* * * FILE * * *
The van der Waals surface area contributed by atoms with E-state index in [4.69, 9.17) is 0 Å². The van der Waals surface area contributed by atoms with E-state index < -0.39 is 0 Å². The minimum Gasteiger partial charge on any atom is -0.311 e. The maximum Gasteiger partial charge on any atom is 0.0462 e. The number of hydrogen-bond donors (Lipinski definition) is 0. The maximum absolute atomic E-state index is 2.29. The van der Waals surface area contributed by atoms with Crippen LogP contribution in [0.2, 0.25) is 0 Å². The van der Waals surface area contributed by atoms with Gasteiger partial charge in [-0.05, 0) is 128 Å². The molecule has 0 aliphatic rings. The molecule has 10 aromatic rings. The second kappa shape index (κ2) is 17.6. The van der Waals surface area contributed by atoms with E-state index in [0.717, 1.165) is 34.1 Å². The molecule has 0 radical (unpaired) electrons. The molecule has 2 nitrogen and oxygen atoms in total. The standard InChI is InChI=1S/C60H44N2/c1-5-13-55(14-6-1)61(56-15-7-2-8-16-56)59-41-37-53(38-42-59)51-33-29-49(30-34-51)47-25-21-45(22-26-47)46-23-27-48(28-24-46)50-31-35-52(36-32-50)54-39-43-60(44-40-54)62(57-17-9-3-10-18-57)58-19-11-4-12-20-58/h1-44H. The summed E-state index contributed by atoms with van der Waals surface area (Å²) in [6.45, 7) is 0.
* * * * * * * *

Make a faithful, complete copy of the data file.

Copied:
The van der Waals surface area contributed by atoms with E-state index in [4.69, 9.17) is 0 Å². The van der Waals surface area contributed by atoms with E-state index < -0.39 is 0 Å². The minimum Gasteiger partial charge on any atom is -0.311 e. The maximum Gasteiger partial charge on any atom is 0.0462 e. The number of hydrogen-bond donors (Lipinski definition) is 0. The maximum absolute atomic E-state index is 2.29. The van der Waals surface area contributed by atoms with Crippen LogP contribution in [0.2, 0.25) is 0 Å². The van der Waals surface area contributed by atoms with Gasteiger partial charge in [-0.05, 0) is 128 Å². The molecule has 0 aliphatic rings. The molecule has 10 aromatic rings. The second kappa shape index (κ2) is 17.6. The van der Waals surface area contributed by atoms with E-state index in [0.717, 1.165) is 34.1 Å². The molecule has 0 radical (unpaired) electrons. The molecule has 2 nitrogen and oxygen atoms in total. The standard InChI is InChI=1S/C60H44N2/c1-5-13-55(14-6-1)61(56-15-7-2-8-16-56)59-41-37-53(38-42-59)51-33-29-49(30-34-51)47-25-21-45(22-26-47)46-23-27-48(28-24-46)50-31-35-52(36-32-50)54-39-43-60(44-40-54)62(57-17-9-3-10-18-57)58-19-11-4-12-20-58/h1-44H. The summed E-state index contributed by atoms with van der Waals surface area (Å²) in [6.45, 7) is 0.